Network Virtualization using Generic Routing Encapsulation (NVGRE)

Linux Kernel Upstream Release Notes v6.5

Network Virtualization using Generic Routing Encapsulation (NVGRE) off-load is currently supported in Windows Server 2012 R2/2016 with the latest updates for Microsoft.


NVGRE is only supported in VMQ mode and not in SR-IOV mode.

For further information, please refer to the Microsoft’s “Network Virtualization using Generic Routing Encapsulation (NVGRE) Task Offload” document at

To leverage NVGRE to virtualize heavy network IO workloads, the Mellanox ConnectX®-3 Pro network NIC provides hardware support for GRE off-load within the network NICs by default.

To enable/disable NVGRE off-loading:

  1. Open the Device Manager.

  2. Go to the Network adapters.

  3. Right click ‘Properties’ on Mellanox ConnectX®-3 Pro Ethernet Adapter card.

  4. Go to Advanced tab.

  5. Choose the ‘Encapsulate Task Offload’ option.

  6. Set one of the following values:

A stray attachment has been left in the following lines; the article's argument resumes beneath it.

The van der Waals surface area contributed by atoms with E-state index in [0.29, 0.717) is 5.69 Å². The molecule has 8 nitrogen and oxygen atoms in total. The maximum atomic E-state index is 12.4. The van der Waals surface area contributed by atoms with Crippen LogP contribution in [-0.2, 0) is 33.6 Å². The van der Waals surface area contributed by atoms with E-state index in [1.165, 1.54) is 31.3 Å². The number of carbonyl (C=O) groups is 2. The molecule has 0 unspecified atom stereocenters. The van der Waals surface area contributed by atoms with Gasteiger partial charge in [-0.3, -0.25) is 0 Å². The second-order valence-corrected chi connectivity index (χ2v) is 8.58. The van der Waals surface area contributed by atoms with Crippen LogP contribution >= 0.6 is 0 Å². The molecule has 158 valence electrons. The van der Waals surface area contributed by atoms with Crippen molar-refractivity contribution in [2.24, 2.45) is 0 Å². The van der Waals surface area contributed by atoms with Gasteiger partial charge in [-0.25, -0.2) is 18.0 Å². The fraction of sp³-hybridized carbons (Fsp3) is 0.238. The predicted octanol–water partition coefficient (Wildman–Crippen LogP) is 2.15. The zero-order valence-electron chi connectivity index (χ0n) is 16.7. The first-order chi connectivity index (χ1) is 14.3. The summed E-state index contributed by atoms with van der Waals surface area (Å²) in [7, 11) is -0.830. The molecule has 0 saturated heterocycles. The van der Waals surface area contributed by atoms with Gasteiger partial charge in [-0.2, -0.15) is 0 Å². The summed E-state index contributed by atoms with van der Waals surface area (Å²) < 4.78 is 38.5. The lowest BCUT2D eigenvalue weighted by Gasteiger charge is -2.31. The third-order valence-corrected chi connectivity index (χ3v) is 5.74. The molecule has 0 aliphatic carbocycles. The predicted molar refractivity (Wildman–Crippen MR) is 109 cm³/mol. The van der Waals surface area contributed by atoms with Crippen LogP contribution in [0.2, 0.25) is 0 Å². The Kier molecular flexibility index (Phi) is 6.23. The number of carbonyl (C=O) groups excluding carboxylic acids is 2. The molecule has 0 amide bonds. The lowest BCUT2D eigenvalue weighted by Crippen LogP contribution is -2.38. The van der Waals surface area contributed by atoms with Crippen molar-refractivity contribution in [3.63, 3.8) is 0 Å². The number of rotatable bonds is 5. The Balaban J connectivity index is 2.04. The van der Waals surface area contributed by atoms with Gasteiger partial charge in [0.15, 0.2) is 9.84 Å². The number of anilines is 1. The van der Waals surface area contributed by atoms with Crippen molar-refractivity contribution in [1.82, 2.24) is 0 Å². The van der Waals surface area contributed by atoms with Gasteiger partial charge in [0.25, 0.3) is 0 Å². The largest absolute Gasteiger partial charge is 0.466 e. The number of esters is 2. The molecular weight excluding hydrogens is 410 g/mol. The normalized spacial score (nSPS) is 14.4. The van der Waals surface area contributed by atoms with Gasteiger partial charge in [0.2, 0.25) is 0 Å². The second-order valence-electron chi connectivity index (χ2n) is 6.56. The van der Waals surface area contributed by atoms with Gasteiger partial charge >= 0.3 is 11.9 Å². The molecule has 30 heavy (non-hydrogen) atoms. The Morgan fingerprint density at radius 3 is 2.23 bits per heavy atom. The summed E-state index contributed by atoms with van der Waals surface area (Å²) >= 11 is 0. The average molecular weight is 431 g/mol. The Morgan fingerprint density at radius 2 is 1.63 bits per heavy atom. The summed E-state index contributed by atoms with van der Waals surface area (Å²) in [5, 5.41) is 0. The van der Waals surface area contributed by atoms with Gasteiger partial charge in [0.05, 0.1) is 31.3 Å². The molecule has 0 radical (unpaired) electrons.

• Enable - GRE off-loading is Enabled by default

  • Disabled - When disabled the Hyper-V host will still be able to transfer NVGRE traffic, but TCP and inner IP checksums will be calculated by software that significant reduces performance.

Configuring the NVGRE using PowerShell

Hyper-V Network Virtualization policies can be centrally configured using PowerShell 3.0 and PowerShell Remoting.

For further information of now to configure NVGRE using PowerShell, please refer to Microsoft’s “Step-by-Step: Hyper-V Network Virtualization” blog at

Once the configuration using PowerShell is completed, verifying that packets are indeed encapsulated as configured is possible through any packet capturing utility. If configured correctly, an encapsulated packet should appear as a packet consisting of the following headers:

Outer ETH Header, Outer IP, GRE Header, Inner ETH Header, Original Ethernet Payload.

© Copyright 2023, NVIDIA. Last updated on May 23, 2023.